(6) Financial sector and development: The financial crisis has highlighted the impacts of the financial sector on the real economy in all countries. Financial regulation and supervision fundamentally affect development issues, including exchange rates. Thus regulatory reform in the UK and Europe should be coherent with government development policies.  There is a need for global financial regulation and reforms to the international monetary system to create an international currency, international clearing union, and system of globally managed exchange rates.

1. World Bank and IMF governance

The World Bank and IMF need comprehensive reforms to their governance to improve their effectiveness, legitimacy and accountability. These reforms must encompass not only voting rights, but also voice, representation at the board, leadership selection, transparency, and accountability. This section relates to white paper sections 5.1 and 5.4.

World Bank governance

The World Bank has a mandate to combat poverty and a focus on developing countries, where it often wields enormous power. Yet developing countries have little say in how it is run. It is time for fundamental reform to redress the democratic deficit at the World Bank, and give real power to the developing countries the Bank is supposed to support.  We support developing country government calls for the introduction of parity of voice between developed, and developing and transition countries, within an agreed timeframe. This should allow for voting shares to much better reflect population size and recognise that the real impact of World Bank activities is felt in the developing world. . It is crucially important that reforms to World Bank governance should also include the IFC.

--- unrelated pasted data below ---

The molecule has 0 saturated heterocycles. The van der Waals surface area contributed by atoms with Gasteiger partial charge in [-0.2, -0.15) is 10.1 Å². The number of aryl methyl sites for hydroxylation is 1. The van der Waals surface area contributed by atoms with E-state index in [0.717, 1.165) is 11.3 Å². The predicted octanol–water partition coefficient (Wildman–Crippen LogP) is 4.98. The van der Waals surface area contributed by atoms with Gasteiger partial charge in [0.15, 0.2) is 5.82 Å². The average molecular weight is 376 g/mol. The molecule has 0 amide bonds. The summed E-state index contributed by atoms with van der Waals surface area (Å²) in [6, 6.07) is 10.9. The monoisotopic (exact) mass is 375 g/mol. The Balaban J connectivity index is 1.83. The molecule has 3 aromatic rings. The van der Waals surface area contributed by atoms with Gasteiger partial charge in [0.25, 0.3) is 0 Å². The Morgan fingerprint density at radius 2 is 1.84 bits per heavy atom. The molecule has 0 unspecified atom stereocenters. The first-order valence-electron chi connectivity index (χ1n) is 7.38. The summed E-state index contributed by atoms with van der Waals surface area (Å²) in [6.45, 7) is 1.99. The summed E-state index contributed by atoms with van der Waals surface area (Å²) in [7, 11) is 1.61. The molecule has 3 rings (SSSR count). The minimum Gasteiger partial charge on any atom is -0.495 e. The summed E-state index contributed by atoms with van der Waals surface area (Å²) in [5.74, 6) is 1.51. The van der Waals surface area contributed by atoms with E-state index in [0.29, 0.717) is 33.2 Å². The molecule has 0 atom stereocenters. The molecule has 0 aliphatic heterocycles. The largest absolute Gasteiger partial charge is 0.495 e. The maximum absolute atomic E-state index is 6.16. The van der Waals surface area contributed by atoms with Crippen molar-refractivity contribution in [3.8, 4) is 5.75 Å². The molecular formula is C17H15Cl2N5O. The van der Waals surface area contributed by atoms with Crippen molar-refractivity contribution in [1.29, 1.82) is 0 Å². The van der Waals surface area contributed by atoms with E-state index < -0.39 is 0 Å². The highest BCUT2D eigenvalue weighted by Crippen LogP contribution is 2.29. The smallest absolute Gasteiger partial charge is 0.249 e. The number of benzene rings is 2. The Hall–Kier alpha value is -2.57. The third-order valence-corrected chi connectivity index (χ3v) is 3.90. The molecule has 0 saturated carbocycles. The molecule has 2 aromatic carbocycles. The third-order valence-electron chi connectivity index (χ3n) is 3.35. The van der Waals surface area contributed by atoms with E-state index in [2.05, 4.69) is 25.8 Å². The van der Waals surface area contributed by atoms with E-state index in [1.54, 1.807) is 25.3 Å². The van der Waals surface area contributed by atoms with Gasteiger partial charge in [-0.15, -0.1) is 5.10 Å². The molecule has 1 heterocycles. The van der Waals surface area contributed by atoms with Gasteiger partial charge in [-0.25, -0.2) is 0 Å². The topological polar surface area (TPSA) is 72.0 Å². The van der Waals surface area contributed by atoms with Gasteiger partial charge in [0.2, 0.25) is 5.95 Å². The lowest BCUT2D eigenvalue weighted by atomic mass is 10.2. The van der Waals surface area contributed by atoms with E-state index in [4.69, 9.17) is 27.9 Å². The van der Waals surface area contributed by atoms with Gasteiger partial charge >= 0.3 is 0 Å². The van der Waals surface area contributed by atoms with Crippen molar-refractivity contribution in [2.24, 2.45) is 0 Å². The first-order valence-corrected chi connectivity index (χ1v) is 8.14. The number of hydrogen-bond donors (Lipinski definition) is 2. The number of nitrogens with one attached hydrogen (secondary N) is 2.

If developing countries are to increase their votes and number of seats on the board then developed countries will have to reduce theirs. Europe is the most over-represented region, with 8 out of 25 seats on the board. Consolidating these seats would not only free up space for developing countries to take additional seats, but also dramatically improve European coordination and coherence at the Bank.

The World Bank makes decisions which deeply affect the lives of people across the world. Citizens have a right to accurate, timely, and accessible information about the activities of the Bank and the positions their governments are taking within the Bank’s governing structures. We support the Global Transparency Initiative’s demand that the Bank move towards a presumption of disclosure for all information, with a strictly limited regime of exceptions. Transparency is a fundamental prerequisite for introducing greater accountability at the World Bank. While the establishment of the Inspection Panel and Compliance Advisor Ombudsman were good starts, the Bank needs independent bodies with greater authority to force the Bank to live up to both its own standards and internationally agreed standards on human rights and the environment.